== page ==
Summary of the proposed measures announced on July 18, 2017 relating to income splitting strategies

July 25th, 2017

On July 18, 2017, Canada’s Minister of Finance published, for consultation purposes, a series of measures to counter and limit certain tax planning strategies involving private corporations, including, among others, income splitting strategies. Canadians will be able to present their comments to the Minister until October 2, 2017.

The proposed amendments are perceived as necessary by the Minister based on the belief that certain tax structures available under the current regime result in inequities when compared to the regime applicable to employees. The measures amending the rules on income splitting affect two important elements: (1) income splitting with adults; and (2) the multiplication of the capital gains exemption (the “CGE”).

1. Income splitting with a person over the age of 18

To date, only income splitting with individuals under the age of 18 was limited by the split income rules (known as “kiddie tax”). More specifically, any “split income” received by a minor is taxed at the highest marginal rate. “Split income” includes, among other types of income, dividend on shares of a private corporation as well as income from a partnership or a trust which comes from the business of a related person (i.e. a parent).

The announced measures propose a broader scope of the split income rules.

Among others, the split income rules would apply to family members aged 18 years and older to the extent that the amounts received do not meet certain criteria of reasonableness. These criteria differ whether a person is between the ages of 18 and 24 or is 25 years old or older. These criteria are essentially based on the work done by the adult family member in the business, his or her capital contribution and previous remuneration received in connection with the business.

Moreover, the definition of “split income” will now include the following types of income: (i) income from certain types of debt obligations; (ii) gains from dispositions after 2017 of certain property, the income from which is split income and (iii) for minors and adults under 25 years old, compound income (i.e. income on property that is the proceeds from income previously subject to the tax on split income or attribution rules).

In practical terms, these new rules will generally apply to a family trust or discretionary dividend shares in order to pay income to members of the family, including spouses. The rules, if enacted, would apply on income paid after 2017.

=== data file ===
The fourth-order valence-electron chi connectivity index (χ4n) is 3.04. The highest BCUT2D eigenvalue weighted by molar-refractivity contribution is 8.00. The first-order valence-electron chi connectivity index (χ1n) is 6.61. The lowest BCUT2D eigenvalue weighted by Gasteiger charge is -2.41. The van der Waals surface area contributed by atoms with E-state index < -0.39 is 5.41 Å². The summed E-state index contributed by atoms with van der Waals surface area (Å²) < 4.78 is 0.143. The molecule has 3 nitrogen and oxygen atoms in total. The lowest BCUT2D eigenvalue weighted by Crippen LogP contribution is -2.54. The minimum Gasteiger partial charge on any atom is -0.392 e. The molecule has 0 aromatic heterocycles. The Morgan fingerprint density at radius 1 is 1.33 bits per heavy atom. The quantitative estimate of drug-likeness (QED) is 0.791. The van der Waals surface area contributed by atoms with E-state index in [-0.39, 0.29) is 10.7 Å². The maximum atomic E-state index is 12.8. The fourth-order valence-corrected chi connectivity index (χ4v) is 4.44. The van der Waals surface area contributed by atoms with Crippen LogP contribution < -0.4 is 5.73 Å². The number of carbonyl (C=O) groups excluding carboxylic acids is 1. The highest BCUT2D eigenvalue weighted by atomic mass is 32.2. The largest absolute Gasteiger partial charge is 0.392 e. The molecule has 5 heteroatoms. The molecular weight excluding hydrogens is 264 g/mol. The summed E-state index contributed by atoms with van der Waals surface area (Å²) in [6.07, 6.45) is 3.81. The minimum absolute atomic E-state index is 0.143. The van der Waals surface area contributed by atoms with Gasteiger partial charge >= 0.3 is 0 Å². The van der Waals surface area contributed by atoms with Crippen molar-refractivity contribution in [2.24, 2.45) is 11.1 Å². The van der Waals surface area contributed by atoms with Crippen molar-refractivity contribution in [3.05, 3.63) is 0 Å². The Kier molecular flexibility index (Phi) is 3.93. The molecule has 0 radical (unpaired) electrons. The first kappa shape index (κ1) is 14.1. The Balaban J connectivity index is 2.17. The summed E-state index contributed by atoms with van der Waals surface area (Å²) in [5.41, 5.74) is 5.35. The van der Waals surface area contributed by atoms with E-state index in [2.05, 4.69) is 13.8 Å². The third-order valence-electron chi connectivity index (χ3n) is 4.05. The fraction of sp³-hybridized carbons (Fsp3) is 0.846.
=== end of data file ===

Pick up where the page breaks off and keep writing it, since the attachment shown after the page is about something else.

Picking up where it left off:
2. Multiplication of the CGE

Under the current rules, a family trust holding qualified small business corporation shares may distribute the capital gain, when the gain on such shares is triggered, to the beneficiaries of the trust (generally the owner of the corporation and minor or adult members of his/her family) in order to use the CGE of each beneficiary (i.e. $835,716 in 2017) and thus multiply the tax savings associated with the CGE.

The announced measures essentially propose the following limitations to the multiplication of the CGE:

2.1 individuals under the age of 18 would no longer qualify for the CGE. In addition, gains realized or accrued before they reach 18 years of age would not be eligible for the CGE;

2.2 individuals over the age of 18 would have to meet the same criteria of reasonableness as for “split income” (i.e. labour or capital contribution) in order to be allowed to use their CGE against the realized gain;

2.3 individuals would no longer be able to use the CGE for capital gains accumulating while a trust holds the property, unless the property is held by:

(a) a spousal or common-law partner trust or alter ego trust, where the individual claiming the CGE is the trust’s principal beneficiary;

(b) certain employee share ownership trusts.

The trust would be able to continue undertaking share rollovers to its beneficiaries, but no CGE would be allowed in respect to the underlying capital gain transferred from the trust through a share rollover to a beneficiary.

However, transitional rules would allow individuals affected by these measures (except for minors) to trigger, at the latest in 2018, a capital gain by way of a deemed disposition of the shares for proceeds of up to the fair market value of such shares. This election would be available only for the shares owned by the individual continuously from the end of 2017 until the day of the deemed disposition (or by a trust of which the individual has been a beneficiary continuously from the end of 2017 until the day of the deemed disposition). These transitional rules will essentially allow affected individuals (except for minors) to avail themselves of the rules that are currently in effect for the gain on the shares accumulated until December 31, 2017.

In practical terms, these new rules will prevent the use of a family trust to multiply the CGE with minor and adult family members and will prevent minors and adults not meeting the criteria of reasonableness from using their CGE against a gain realized by them when disposing of shares otherwise qualifying for this purpose. Such rules, if enacted, would essentially apply to dispositions occurring after 2017.


We recommend to our clients not to modify their current structure until the proposed measures are finalized. Each situation will have to be analyzed individually. The proposed income splitting rules will not apply until 2018.

Do not hesitate to contact us if you need more information or if you wish to discuss the various restructuring options in that regard.